Waking up to face the day on our last day in Melbourne was difficult. We were all groggy and tired from our long night out at Eurotrash. Regardless of this, we still had to be checked out of our rooms by ten, so we dragged ourselves out of bed, dressed and started to pack up our belongings. Lyndsay had gotten out my laptop the night before to play music while we were getting ready to go out, so I had to pull it back out and turn it off. When I did I was surprised to find that the clock on my laptop said 8:08am and not 9:08 am like my watch and my cellphone were telling me. When I brought this to the attention of the group Jordan was the first to say “O shit, daylight savings time!”

We deliriously debated this for a few minutes, but it was too wonderful a miracle for any of us to believe it was true, so we sent Jordan out to the front desk to ask what time it was. He came back and confirmed that our miracle was in fact reality. We all sat in stunned silence for about a minute before Seth announced that he was going back to bed. We all followed suit and fell back into bed, fully clothed with suitcases already packed and ready to go. It was a marvelous 50 minutes of sleep, and we all awoke feeling far less groggy than we had an hour before.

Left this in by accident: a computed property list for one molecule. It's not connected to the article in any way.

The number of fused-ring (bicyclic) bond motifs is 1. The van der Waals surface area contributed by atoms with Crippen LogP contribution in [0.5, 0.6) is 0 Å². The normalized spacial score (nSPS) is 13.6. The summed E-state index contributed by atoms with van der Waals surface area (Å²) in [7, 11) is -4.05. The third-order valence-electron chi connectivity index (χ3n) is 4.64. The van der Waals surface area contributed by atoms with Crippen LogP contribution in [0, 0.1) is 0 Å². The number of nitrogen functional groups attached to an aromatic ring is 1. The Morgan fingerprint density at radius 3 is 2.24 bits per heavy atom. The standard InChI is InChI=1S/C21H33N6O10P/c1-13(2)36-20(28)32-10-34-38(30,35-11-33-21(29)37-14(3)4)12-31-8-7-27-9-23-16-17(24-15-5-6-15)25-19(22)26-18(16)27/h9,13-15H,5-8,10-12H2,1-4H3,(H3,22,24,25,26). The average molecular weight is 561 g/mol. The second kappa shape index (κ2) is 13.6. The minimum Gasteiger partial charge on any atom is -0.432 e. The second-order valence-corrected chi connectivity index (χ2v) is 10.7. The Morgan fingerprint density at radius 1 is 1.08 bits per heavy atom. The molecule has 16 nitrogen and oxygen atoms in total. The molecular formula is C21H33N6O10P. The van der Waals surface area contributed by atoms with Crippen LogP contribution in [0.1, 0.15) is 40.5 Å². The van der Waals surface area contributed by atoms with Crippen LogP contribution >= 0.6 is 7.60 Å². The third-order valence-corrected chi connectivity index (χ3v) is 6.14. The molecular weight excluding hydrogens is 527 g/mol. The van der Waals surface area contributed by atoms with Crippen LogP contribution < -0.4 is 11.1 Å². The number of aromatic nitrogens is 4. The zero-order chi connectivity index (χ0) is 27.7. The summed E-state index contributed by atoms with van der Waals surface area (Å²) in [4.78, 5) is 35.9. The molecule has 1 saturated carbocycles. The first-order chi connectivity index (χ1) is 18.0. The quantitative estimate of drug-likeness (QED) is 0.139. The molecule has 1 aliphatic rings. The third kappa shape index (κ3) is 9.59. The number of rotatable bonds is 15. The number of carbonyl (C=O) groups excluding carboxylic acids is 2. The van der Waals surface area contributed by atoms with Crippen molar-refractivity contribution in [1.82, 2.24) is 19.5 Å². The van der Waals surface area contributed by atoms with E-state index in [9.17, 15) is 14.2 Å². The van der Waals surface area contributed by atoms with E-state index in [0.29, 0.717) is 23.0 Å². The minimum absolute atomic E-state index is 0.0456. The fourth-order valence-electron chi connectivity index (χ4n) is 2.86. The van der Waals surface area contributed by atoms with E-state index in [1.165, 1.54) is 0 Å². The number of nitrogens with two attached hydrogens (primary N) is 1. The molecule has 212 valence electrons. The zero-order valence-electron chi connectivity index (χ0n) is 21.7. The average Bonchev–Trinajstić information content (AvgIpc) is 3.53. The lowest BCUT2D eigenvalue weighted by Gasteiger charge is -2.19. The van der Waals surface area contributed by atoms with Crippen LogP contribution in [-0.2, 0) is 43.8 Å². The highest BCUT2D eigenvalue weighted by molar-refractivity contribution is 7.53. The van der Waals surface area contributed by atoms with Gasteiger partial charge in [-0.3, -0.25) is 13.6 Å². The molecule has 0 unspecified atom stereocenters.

Around 10 am we checked out, placed our luggage in storage for the day and were out in the city once again. I had demanded that since we were in Melbourne, the cultural capital of Australia, we needed to go to at least one museum before we left. Most of the museums are located off of federation square so we headed in that general direction. On our way there we scouted for odds and ends to make up a breakfast. Yaella had recommended that we try out this vegan/vegetarian fully kosher burger stand called Lord Of the Fries. It is just a small take away stand that looks like a regular burger stand with a sweet literary referencing name. All of the burgers are made without any dairy products and the burgers are made of meat substitute.

Their slogan is "We care, alot"